Energy Efficiency Companies (ESCOs) such as Ecosave – with an impressive 15 year track record – are specialists at designing and implementing holisitic energy efficiency solutions that come with a savings guarantee over an agreed payback period.
John Harriott, Group Managing Director at Ecosave describes guaranteed energy savings projects as:
bespoke efficiency solutions with an integrated end to end service that can achieve anywhere between 25 – 40% in overall energy savings and maintenance costs.
There are flexible financing options on offer as well, including fully off-balance sheet option through a special service agreement. The Ecosave Services Agreement is an ‘Infrastructure- as-a-Service’.
We charge the client a service fee to deliver guaranteed energy savings using equipment that we fully fund, install, maintain and optimise through a comprehensive energy management reporting service. This means zero capital outlay and zero debt for the client and the energy upgrades are cash flow positive, so from day one clients are better off financially – said Mr Harriott.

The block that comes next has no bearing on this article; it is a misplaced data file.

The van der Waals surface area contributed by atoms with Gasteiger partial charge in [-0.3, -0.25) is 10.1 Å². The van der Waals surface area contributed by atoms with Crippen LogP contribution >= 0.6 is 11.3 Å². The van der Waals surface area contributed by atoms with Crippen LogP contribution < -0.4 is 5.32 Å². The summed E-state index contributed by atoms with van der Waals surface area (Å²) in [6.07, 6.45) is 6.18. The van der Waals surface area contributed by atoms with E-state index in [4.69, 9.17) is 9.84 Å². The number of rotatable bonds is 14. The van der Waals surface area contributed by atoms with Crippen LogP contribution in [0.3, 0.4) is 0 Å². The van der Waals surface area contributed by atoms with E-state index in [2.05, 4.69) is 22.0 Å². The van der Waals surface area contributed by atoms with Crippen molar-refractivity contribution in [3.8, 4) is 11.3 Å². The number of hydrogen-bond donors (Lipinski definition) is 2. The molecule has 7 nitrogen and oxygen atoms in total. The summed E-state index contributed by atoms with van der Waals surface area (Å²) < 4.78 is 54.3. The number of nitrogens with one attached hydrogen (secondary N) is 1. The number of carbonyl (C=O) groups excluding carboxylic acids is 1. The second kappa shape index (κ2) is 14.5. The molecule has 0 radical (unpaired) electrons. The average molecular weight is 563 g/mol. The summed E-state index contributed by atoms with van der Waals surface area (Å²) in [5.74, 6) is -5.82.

2. Use an Energy Broker for Energy Procurement services to get the best possible Energy Prices
3. Bill Management & Validation.
A service offered by full service ESCO like Ecosave, that consolidates bills into a streamlined report and regularly reviews network tariffs and ensures clients are being charged fairly.
4. Energy Analytics
Some ESCOs offer an energy management service through data analytics, energy management reporting and recommendations for continuous optimisation.
To find out more about Ecosave’s guaranteed energy savings projects visit ecosave.com.au or call 1300 55 77 64.
Other articles you may find interesting:
- Why Energy Audits do not equal Energy Efficiency
- How to reduce high energy costs as energy prices escalate
- Labour tax break policy to help businesses slash energy bills
- Energy Savings Project: How organisations Save Big $$$ on Energy Bills
- Energy savings strategy to solve high power bill problem
- Reduce Energy Use Ahead of Price Soar